25. 25.
    Donham, KJ, Berg, J, Sawin, RS 1980Epidemiologic relationships of the bovine population and human leukemia in IowaAm J Epidemiol1128092PubMedGoogle Scholar
  26. 26.
    Blair, A, White, DW 1985Leukemia cell types and agricultural practices in NebraskaArch Environ Health40211214PubMedGoogle Scholar
  27. 27.
    Brown, LM, Blair, A, Gibson, R,  et al. 1990Pesticide exposures and other agricultural risk factors for leukemia among men in Iowa and MinnesotaCancer Res5065856591PubMedGoogle Scholar
  28. 28.
    Sperati, A, Rapiti, E, Settimi, L, Quercia, A, Terenzoni, B, Forastierie, F 1999Mortality among male licensed pesticide users and their wivesAm J Indust Med36142146CrossRefGoogle Scholar
  29. 29.
    Pearce, NE, Sheppard, RA, Howard, JK,  et al. 1986Leukemia among New Zealand Agricultural workers. A cancer registry-based studyAm J Epidemiol124402409PubMedGoogle Scholar
  30. 30.
    Nanni, O, Amadori, D, Lugaresi, C,  et al. 1996Chronic lymphocyte leukemias and non-Hodgkin’s lymphomas by histologic type in farming-animal breeding workers: a population case–control study based on a priori exposure matricesOccup Environ Med53652657PubMedGoogle Scholar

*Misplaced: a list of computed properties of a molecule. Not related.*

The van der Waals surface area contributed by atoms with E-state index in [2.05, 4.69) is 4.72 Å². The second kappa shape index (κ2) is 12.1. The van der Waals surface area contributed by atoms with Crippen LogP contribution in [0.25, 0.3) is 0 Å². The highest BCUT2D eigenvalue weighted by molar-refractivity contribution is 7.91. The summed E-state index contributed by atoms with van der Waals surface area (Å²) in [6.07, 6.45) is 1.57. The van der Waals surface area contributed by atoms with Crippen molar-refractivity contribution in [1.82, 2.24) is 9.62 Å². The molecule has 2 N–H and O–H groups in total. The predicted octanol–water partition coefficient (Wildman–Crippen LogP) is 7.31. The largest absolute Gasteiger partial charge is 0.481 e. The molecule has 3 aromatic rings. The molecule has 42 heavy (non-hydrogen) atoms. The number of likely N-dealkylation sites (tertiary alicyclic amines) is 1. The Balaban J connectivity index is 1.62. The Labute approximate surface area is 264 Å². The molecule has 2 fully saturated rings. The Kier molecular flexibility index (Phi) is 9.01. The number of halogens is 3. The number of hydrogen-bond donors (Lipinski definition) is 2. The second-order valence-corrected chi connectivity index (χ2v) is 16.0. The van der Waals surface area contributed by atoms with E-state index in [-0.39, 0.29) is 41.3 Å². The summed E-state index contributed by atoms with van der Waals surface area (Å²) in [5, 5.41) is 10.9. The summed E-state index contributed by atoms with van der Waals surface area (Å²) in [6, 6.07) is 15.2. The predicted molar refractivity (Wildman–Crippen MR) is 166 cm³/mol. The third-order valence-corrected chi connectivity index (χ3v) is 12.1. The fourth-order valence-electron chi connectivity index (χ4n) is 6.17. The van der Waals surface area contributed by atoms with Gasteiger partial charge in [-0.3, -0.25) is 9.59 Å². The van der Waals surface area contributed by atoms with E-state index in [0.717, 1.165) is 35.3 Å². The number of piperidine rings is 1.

31. 31.
    Blair, A, Zahm, SH 1991Cancer among farmersOccup Med3335354Google Scholar
  32. 32.
    Schroeder, JC, Olshan, AF, Baric, R,  et al. 2001Agricultural risk factors for t(14;18) subtypes of non-Hodgkin’s lymphomaEpidemiology12701709CrossRefPubMedGoogle Scholar
  33. 33.
    United States Environmental Protection Agency, Office of Pesticide Programs, Health Effects Division, Science Information Management Branch (2004) Chemicals Evaluated for Carcinogenic Potential. July 2004Google Scholar
  34. 34.
    Food and Agriculture Organization of the United Nations (FAO) (2002) Agricultural Bulletin Board on Data Collection, Dissemination, and Quality of Statistics. URL available at:http://apps.
  35. 35.
    Ronco, G, Costa, G, Lynge, E 1992Cancer risk among Danish and Italian farmersBr J Ind Med49220225PubMedGoogle Scholar
  36. 36.
    Settimi, L, Comba, P, Carrieri, P,  et al. 1999Cancer risk among female agricultural workers: A multi-center case–control studyAm J Indust Med36135141CrossRefGoogle Scholar
  37. 37.
    Folsom, A, Zhang, S, Sellers, T, Zheng, W, Kushi, L, Cerhan, J 1996Cancer incidence among women living on farms: findings from the Iowa Women’s Health StudyJ Occup Environ Med3811711176CrossRefPubMedGoogle Scholar
  38. 38.
    Rothman KJ, Greenland S (1998) Ecologic Studies. In: Modern Epidemiology. Philadelphia, PA: Lippincott-Raven PublishersGoogle Scholar

Copyright information

© Springer 2005

Authors and Affiliations

  • Paul K. Mills
    • 1
    • 2
  • Richard Yang
    • 1
  • Deborah Riordan
    • 1
  1. 1.Cancer Registry of Central California/Public Health InstituteFresnoUSA
  2. 2.Fresno Medical Education ProgramUniversity of CaliforniaSan FranciscoUSA

Personalised recommendations